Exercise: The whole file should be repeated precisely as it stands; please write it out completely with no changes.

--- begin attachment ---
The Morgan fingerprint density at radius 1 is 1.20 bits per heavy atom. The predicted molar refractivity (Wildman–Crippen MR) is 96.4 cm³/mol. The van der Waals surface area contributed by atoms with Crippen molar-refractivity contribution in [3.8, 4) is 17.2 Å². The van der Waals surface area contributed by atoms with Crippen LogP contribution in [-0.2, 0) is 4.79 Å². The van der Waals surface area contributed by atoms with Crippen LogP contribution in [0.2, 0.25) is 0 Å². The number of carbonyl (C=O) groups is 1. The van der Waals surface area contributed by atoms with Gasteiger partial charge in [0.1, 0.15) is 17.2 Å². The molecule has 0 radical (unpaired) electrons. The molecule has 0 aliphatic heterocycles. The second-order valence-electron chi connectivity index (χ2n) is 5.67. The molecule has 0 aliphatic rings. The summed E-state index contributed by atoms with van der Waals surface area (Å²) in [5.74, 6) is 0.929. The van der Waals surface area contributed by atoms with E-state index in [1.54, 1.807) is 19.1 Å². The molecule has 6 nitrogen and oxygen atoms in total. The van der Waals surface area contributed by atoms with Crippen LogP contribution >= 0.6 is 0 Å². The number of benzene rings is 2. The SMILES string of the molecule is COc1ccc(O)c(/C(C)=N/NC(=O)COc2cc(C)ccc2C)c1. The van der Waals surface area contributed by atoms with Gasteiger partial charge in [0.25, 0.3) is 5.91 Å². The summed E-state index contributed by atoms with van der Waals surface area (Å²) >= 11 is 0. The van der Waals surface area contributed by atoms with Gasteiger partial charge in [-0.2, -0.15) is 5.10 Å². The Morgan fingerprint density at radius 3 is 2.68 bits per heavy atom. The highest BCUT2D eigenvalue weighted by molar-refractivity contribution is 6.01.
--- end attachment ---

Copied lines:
The Morgan fingerprint density at radius 1 is 1.20 bits per heavy atom. The predicted molar refractivity (Wildman–Crippen MR) is 96.4 cm³/mol. The van der Waals surface area contributed by atoms with Crippen molar-refractivity contribution in [3.8, 4) is 17.2 Å². The van der Waals surface area contributed by atoms with Crippen LogP contribution in [-0.2, 0) is 4.79 Å². The van der Waals surface area contributed by atoms with Crippen LogP contribution in [0.2, 0.25) is 0 Å². The number of carbonyl (C=O) groups is 1. The van der Waals surface area contributed by atoms with Gasteiger partial charge in [0.1, 0.15) is 17.2 Å². The molecule has 0 radical (unpaired) electrons. The molecule has 0 aliphatic heterocycles. The second-order valence-electron chi connectivity index (χ2n) is 5.67. The molecule has 0 aliphatic rings. The summed E-state index contributed by atoms with van der Waals surface area (Å²) in [5.74, 6) is 0.929. The van der Waals surface area contributed by atoms with E-state index in [1.54, 1.807) is 19.1 Å². The molecule has 6 nitrogen and oxygen atoms in total. The van der Waals surface area contributed by atoms with Crippen LogP contribution >= 0.6 is 0 Å². The number of benzene rings is 2. The SMILES string of the molecule is COc1ccc(O)c(/C(C)=N/NC(=O)COc2cc(C)ccc2C)c1. The van der Waals surface area contributed by atoms with Gasteiger partial charge in [0.25, 0.3) is 5.91 Å². The summed E-state index contributed by atoms with van der Waals surface area (Å²) >= 11 is 0. The van der Waals surface area contributed by atoms with Gasteiger partial charge in [-0.2, -0.15) is 5.10 Å². The Morgan fingerprint density at radius 3 is 2.68 bits per heavy atom. The highest BCUT2D eigenvalue weighted by molar-refractivity contribution is 6.01.